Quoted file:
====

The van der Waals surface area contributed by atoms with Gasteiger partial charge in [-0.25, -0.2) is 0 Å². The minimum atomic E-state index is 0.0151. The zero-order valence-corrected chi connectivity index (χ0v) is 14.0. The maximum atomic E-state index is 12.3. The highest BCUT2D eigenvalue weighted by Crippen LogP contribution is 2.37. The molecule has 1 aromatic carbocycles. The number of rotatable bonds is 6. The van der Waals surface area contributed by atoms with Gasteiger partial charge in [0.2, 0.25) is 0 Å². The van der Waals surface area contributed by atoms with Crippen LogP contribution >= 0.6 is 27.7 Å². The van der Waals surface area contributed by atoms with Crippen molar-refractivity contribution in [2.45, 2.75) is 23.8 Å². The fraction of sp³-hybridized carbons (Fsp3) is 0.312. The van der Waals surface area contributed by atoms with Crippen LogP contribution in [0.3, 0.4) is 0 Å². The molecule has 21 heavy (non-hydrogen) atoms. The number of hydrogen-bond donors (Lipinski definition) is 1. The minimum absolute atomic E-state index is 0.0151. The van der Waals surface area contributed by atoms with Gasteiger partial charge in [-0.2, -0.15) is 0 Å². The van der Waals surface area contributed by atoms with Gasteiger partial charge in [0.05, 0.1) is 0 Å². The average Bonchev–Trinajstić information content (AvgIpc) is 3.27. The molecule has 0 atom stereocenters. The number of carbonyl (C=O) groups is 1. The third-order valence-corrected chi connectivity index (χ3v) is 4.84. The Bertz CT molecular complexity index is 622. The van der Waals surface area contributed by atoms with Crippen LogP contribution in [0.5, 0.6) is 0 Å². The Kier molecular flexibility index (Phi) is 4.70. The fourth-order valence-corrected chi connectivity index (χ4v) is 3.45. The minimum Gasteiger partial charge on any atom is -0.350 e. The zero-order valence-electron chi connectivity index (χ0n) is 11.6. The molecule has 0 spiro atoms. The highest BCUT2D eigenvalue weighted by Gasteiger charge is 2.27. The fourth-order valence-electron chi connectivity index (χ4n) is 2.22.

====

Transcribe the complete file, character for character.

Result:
The van der Waals surface area contributed by atoms with Gasteiger partial charge in [-0.25, -0.2) is 0 Å². The minimum atomic E-state index is 0.0151. The zero-order valence-corrected chi connectivity index (χ0v) is 14.0. The maximum atomic E-state index is 12.3. The highest BCUT2D eigenvalue weighted by Crippen LogP contribution is 2.37. The molecule has 1 aromatic carbocycles. The number of rotatable bonds is 6. The van der Waals surface area contributed by atoms with Gasteiger partial charge in [0.2, 0.25) is 0 Å². The van der Waals surface area contributed by atoms with Crippen LogP contribution >= 0.6 is 27.7 Å². The van der Waals surface area contributed by atoms with Crippen molar-refractivity contribution in [2.45, 2.75) is 23.8 Å². The fraction of sp³-hybridized carbons (Fsp3) is 0.312. The van der Waals surface area contributed by atoms with Crippen LogP contribution in [0.3, 0.4) is 0 Å². The molecule has 21 heavy (non-hydrogen) atoms. The number of hydrogen-bond donors (Lipinski definition) is 1. The minimum absolute atomic E-state index is 0.0151. The van der Waals surface area contributed by atoms with Gasteiger partial charge in [-0.2, -0.15) is 0 Å². The van der Waals surface area contributed by atoms with Gasteiger partial charge in [0.05, 0.1) is 0 Å². The average Bonchev–Trinajstić information content (AvgIpc) is 3.27. The molecule has 0 atom stereocenters. The number of carbonyl (C=O) groups is 1. The third-order valence-corrected chi connectivity index (χ3v) is 4.84. The Bertz CT molecular complexity index is 622. The van der Waals surface area contributed by atoms with Crippen LogP contribution in [0.5, 0.6) is 0 Å². The Kier molecular flexibility index (Phi) is 4.70. The fourth-order valence-corrected chi connectivity index (χ4v) is 3.45. The minimum Gasteiger partial charge on any atom is -0.350 e. The zero-order valence-electron chi connectivity index (χ0n) is 11.6. The molecule has 0 spiro atoms. The highest BCUT2D eigenvalue weighted by Gasteiger charge is 2.27. The fourth-order valence-electron chi connectivity index (χ4n) is 2.22.